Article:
In World War II, troops and refugees were dusted with DDT powder to kill the lice that carried typhus.

    Mosquito-borne Diseases

    More than 3,000 species of mosquitoes have been described in scientific journals. Most of them are in tropical areas, where as many as 150 species have been found in a single square mile. The United States contains about 170 species, Canada 70, and Arctic lands less than two dozen. In the Canadian Arctic, researchers who bared their arms, legs, and torsos in an experiment reported as many as 9,000 bites per minute. Unprotected human beings there could lose half of their blood in two hours, and die. Hundreds of cattle and horses have been killed by just such exsanguination, in our southeastern states.

    Yellow Fever is caused by a virus transmitted by Aedes aegypti mosquitoes. Perhaps the disease was brought into America with slaves in the 1500s, but it also could have originated in monkeys in Central America, which still harbor it.

    The name of this disease refers to the yellowing of skin that results after the infected mosquito bites. After a 10-day gestation period, there is a sudden onset of fever, with aching, nausea, bleeding from digestive tract, lungs, nose, and mouth, and severe vomiting (frequently bloody). Mortality rates from yellow fever often exceed 50 percent of the cases.

    In 1542, Hernando DeSoto suffered with it and almost half of his troops died of it, in what is now the state of Florida. In 1741, England sent Admiral Edward Vernon with 27,000 men to Mexico and the Louisiana Territory. They retreated after 20,000 were killed by yellow fever. In 1802, Napoleon’s brother-in-law, Charles LeClerc, came to the Louisiana Territory with 33,000 soldiers, but gave up after 29,000 of them died of yellow fever.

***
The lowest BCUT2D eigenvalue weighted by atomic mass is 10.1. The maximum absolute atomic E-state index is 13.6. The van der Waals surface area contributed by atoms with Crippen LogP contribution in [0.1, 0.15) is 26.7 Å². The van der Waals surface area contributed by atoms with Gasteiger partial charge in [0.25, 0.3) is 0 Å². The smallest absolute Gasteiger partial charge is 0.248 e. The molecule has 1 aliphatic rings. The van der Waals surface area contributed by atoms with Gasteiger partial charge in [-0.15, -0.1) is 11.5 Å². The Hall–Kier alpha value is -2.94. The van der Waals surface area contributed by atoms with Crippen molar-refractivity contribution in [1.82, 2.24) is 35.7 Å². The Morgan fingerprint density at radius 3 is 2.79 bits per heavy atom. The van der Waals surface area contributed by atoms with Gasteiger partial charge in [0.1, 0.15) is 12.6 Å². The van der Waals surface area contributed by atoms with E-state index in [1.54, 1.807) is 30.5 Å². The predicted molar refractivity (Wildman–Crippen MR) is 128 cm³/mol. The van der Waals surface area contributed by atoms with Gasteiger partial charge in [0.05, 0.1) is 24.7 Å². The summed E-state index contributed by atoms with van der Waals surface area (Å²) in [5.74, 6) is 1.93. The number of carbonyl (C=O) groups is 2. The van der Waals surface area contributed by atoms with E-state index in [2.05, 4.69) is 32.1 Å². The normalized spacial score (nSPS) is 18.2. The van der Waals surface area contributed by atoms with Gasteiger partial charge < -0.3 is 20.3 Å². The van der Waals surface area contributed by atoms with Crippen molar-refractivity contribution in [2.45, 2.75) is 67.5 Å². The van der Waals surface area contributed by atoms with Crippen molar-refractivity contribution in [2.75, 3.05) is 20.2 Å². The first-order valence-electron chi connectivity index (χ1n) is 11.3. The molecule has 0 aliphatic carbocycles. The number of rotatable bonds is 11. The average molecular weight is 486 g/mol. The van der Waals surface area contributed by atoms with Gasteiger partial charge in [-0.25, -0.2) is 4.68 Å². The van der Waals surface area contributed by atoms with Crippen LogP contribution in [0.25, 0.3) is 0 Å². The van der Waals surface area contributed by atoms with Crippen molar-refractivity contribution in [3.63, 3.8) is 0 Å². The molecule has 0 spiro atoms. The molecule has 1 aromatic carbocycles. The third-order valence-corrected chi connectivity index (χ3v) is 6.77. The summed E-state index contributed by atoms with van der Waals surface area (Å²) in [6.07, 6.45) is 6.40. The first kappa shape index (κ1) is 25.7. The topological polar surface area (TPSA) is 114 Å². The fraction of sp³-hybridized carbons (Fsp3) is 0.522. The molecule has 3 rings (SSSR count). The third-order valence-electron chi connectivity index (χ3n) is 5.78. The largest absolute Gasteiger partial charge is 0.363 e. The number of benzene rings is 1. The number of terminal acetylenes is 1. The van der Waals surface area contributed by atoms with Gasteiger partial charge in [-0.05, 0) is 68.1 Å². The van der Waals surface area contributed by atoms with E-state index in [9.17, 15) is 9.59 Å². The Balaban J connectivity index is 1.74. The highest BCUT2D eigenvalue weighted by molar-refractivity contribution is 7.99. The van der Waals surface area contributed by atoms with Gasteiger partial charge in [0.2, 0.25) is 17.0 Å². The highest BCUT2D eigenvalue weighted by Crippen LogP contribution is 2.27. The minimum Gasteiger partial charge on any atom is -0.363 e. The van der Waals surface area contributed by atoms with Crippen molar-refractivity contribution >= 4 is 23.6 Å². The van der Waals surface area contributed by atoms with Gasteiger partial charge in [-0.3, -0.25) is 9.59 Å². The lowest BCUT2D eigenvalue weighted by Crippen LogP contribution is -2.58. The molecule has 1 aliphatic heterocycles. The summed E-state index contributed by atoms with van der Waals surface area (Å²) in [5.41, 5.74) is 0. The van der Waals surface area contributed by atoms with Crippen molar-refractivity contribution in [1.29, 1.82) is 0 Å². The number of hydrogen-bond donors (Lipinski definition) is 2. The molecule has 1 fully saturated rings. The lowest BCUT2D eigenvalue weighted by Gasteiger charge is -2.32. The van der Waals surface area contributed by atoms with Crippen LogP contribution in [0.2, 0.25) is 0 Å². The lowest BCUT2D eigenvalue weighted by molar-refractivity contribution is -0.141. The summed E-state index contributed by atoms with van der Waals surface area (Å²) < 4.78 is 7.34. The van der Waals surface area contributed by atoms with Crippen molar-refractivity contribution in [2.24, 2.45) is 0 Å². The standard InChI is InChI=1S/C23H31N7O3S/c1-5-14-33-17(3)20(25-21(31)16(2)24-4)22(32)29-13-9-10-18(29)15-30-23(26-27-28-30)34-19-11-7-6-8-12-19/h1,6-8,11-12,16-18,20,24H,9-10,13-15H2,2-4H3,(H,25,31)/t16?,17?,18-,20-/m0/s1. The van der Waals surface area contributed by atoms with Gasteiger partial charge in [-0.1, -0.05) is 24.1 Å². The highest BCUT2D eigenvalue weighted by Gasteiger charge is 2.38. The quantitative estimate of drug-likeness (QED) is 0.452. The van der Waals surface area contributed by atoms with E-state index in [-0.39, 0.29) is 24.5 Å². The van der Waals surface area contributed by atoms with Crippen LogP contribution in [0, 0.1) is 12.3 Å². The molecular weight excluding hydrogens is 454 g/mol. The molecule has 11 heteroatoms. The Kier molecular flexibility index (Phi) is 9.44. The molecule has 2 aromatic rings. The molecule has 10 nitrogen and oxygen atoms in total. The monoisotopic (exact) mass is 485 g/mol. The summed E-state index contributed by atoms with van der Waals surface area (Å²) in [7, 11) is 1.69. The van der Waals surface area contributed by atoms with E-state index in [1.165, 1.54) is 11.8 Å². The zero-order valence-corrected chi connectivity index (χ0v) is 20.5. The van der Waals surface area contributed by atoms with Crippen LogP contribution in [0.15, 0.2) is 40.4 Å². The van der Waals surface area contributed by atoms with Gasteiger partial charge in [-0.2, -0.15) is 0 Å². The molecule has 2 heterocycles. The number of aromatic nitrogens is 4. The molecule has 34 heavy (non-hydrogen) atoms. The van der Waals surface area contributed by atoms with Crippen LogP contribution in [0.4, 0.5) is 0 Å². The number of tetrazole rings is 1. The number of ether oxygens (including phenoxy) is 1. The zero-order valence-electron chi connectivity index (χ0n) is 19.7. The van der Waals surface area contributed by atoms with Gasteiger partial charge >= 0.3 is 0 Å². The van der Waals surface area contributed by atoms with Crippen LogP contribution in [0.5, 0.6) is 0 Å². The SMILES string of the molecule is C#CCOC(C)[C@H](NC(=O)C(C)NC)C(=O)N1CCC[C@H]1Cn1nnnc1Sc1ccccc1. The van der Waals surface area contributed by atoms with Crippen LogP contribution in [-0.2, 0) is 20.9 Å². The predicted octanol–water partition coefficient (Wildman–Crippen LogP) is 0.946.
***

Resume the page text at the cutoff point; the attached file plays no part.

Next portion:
Napoleon had envisioned a French colonial empire in the New World, but after such severe losses he did an about-face and sold the Louisiana Territory to the American colonists for $15 million, nearly doubling the size of our country. Some historians say that the sale was a result of yellow fever killing 40,000 French troops.

    In 1900, in Cuba, the U.S. Yellow Fever Commission investigated the disease, under the guidance of Walter Reed, James Carroll, Jesse Lazear, and A. Agramonte. Their research with human volunteers proved that the fever was transmitted only by the bites of Aedes aegypti mosquitoes, rather than by personal contact. 3 Attempts to eradicate those mosquitoes almost succeeded in Central America and the Caribbean, but failed in southeastern United States, where Aedes aegypti still abound. Their larvae thrive in junk yards and auto wrecking yards, where they live in used tires and other small containers of water.

    Yellow fever vaccines have been available since 1942, but must be kept refrigerated. That is a problem in hot countries, especially because Freon was unwisely banned by pseudo-environmentalists in the great ozone hoax. More than 400 million people have been given the vaccine.